General: Annual or biennial herb from a fibrous root; stems erect, branched above, solitary or more usually several, glabrous, often glaucous, exuding milky juice when broken, 30-90 cm tall.
Leaves: Basal leaves lacking; stem leaves alternate; basal and lower leaves 6-18 cm long, 3-8 cm wide, pinnately cut with a broad, ivylike terminal segment, the bases with earlike and clasping flanges, glabrous, middle and upper leaves few and reduced.
Flowers: Heads with strap-shaped flowers, numerous in a rounded inflorescence; involucres 9-11 mm tall; involucral bracts in 2 series, the outer lanceolate, the inner much reduced, linear, glabrous or nearly so; ray flowers yellow, 5.
Fruits: Achenes several-nerved, approximately 4 mm long including the 1 mm long beak; pappus white.
A shade-tolerant/intolerant, submontane to montane, European forb introduced to Pacific, Cordilleran, and Atlantic North America. Occurs in maritime to submaritime cool mesothermal climates on fresh to moist, nitrogen-rich soils; its occurrence decreases with increasing elevation and continentality. Frequent in semi-open, seral forests on disturbed water-shedding and water-receiving sites; common, occasionally dominant, in early-seral communities on cutover and burnt site (often inhabits exposed mineral soil). Often grows with Achlys triphylla, Epilobium angustifolium, Kindbergia oregana, Polystichum munitum, and Tiarella trifoliata. A nitrophytic species characteristic of Moder and Mull humus forms.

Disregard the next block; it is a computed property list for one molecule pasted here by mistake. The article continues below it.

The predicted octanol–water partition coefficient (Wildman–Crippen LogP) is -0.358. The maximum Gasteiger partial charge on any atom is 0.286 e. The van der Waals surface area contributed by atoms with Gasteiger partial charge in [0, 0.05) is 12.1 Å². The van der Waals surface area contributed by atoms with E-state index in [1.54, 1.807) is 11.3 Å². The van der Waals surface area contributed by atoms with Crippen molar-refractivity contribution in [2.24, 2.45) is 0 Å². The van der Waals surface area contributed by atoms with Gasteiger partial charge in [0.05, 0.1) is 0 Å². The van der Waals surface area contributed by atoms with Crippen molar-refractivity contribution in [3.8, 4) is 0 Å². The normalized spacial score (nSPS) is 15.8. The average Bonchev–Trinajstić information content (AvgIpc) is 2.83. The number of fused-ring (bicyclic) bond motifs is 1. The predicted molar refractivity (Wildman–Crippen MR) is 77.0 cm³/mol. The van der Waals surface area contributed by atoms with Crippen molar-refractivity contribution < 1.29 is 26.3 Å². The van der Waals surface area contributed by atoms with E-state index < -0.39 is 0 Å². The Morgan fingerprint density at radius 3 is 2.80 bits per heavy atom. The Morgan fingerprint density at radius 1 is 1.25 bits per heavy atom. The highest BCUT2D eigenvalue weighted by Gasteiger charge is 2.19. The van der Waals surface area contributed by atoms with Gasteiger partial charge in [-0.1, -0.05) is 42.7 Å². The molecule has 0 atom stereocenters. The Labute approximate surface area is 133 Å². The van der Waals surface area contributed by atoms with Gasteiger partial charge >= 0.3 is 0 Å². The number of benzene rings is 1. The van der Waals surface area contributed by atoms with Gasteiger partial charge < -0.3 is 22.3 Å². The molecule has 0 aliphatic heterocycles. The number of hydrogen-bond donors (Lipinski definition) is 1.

Recommended citation: Author, Date. Page title. In Klinkenberg, Brian. (Editor) 2020. E-Flora BC:
Electronic Atlas of the Plants of British Columbia [eflora.bc.ca]. Lab for
Advanced Spatial Analysis, Department of Geography, University of British
Columbia, Vancouver. [Accessed:
2020-08-05 9:57:07 AM
The information contained in the E-Flora atlas pages is derived from expert
sources as cited in each section. This information is scientifically based.
E-Flora also acts as a portal to other sites via deep links. As
always, users should refer to the original sources for complete information.
E-Flora BC is not responsible for the accuracy or completeness of the